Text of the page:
When Vega ran a red light at 13th Street and Grand, the officer chasing him turned off their siren and lights and stopped the pursuit, according to court records.

Vega continued, reaching speeds of 103 miles per hour, then struck a Chevrolet Silverado stopped at a red light at 11th Street and Grand, police said.

The Chevrolet struck a light pole and Vega, who had a passenger in his car, slammed into a light pole. His Cadillac caught fire.

Both the passenger in the Cadillac and the driver of the Chevrolet were taken to the hospital where they later died.

Vega, 28, was later charged with two counts of second-degree murder and armed criminal action and one count each of resisting a lawful stop, DWI resulting in death and driving with a revoked license for allegedly fleeing police, crashing his car and causing the deaths of two people.

In June, two men allegedly chased down and shot at a car carrying two small children — one of whom was reportedly experiencing a medical emergency — after being involved in a crash while they were performing street stunts on Interstate 70.

An 18-year-old recently pleaded guilty to assaulting an officer who was trying to break up a sideshow of about 50 vehicles and 100 spectators after street racers blocked the intersection at Truman Road and Grand Boulevard a few Sundays ago. In December 2020, drivers blocked traffic in front of the T-Mobile Center for a sideshow.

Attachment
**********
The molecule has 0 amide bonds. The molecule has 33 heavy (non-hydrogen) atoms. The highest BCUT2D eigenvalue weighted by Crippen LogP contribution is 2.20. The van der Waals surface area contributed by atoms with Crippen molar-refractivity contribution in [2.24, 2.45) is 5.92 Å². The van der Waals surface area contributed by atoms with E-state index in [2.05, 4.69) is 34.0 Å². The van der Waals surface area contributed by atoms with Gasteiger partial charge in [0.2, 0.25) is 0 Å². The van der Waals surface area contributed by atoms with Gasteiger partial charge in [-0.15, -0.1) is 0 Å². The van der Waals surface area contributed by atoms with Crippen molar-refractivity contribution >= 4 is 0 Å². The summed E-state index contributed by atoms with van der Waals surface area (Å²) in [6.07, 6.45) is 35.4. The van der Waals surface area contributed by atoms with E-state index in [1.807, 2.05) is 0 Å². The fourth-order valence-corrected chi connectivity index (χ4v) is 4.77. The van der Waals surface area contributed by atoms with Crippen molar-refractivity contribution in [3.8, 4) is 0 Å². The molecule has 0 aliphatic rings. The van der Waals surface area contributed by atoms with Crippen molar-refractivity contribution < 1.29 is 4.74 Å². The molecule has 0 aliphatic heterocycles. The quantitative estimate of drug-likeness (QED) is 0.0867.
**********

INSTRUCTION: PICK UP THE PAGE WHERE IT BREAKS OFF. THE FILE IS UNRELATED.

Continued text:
“A lot of times it seems as though the criminal justice system is directed at people with less resources,” Jackson said. “In this case, these people have high, high levels of disposable income. They’re very well to-do, they have expensive cars that they soup up with expensive features to make them even more dangerous.”

The people that are doing this are very affluent and they come down to people’s neighborhoods where people live and make the streets inaccessible … it’s selfish.”

The Star’s Bill Lukitsch contributed to this report.

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Anna Spoerre covers breaking news for the Kansas City Star. Before joining The Star, she covered crime and courts for the Des Moines Register. Spoerre is a graduate of Southern Illinois University Carbondale, where she studied journalism.